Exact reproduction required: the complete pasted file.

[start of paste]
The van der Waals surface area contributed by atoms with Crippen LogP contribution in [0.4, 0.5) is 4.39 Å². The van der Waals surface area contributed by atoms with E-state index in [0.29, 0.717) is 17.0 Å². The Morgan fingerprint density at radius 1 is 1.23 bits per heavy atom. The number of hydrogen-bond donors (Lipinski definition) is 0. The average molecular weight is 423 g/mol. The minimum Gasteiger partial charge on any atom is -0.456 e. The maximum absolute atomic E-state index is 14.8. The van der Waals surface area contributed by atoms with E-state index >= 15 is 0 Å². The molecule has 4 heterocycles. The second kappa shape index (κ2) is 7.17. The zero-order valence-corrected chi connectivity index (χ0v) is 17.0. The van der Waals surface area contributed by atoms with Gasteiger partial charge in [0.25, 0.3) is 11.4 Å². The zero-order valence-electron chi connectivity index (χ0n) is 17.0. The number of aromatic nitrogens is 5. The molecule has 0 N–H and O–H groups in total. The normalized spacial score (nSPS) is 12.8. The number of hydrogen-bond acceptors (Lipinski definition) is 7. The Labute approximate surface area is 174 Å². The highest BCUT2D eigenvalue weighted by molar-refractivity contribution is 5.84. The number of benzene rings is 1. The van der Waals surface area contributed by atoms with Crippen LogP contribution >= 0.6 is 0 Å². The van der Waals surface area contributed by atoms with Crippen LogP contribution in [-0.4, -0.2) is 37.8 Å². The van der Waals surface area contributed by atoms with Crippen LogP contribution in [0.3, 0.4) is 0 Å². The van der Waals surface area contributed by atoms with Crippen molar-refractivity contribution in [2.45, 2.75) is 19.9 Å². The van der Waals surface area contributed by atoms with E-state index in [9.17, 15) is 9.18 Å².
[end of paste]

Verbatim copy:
The van der Waals surface area contributed by atoms with Crippen LogP contribution in [0.4, 0.5) is 4.39 Å². The van der Waals surface area contributed by atoms with E-state index in [0.29, 0.717) is 17.0 Å². The Morgan fingerprint density at radius 1 is 1.23 bits per heavy atom. The number of hydrogen-bond donors (Lipinski definition) is 0. The average molecular weight is 423 g/mol. The minimum Gasteiger partial charge on any atom is -0.456 e. The maximum absolute atomic E-state index is 14.8. The van der Waals surface area contributed by atoms with E-state index >= 15 is 0 Å². The molecule has 4 heterocycles. The second kappa shape index (κ2) is 7.17. The zero-order valence-corrected chi connectivity index (χ0v) is 17.0. The van der Waals surface area contributed by atoms with Gasteiger partial charge in [0.25, 0.3) is 11.4 Å². The zero-order valence-electron chi connectivity index (χ0n) is 17.0. The number of aromatic nitrogens is 5. The molecule has 0 N–H and O–H groups in total. The normalized spacial score (nSPS) is 12.8. The number of hydrogen-bond acceptors (Lipinski definition) is 7. The Labute approximate surface area is 174 Å². The highest BCUT2D eigenvalue weighted by molar-refractivity contribution is 5.84. The number of benzene rings is 1. The van der Waals surface area contributed by atoms with Crippen LogP contribution >= 0.6 is 0 Å². The van der Waals surface area contributed by atoms with Crippen LogP contribution in [-0.4, -0.2) is 37.8 Å². The van der Waals surface area contributed by atoms with Crippen LogP contribution in [0.3, 0.4) is 0 Å². The van der Waals surface area contributed by atoms with Crippen molar-refractivity contribution in [2.45, 2.75) is 19.9 Å². The van der Waals surface area contributed by atoms with E-state index in [9.17, 15) is 9.18 Å².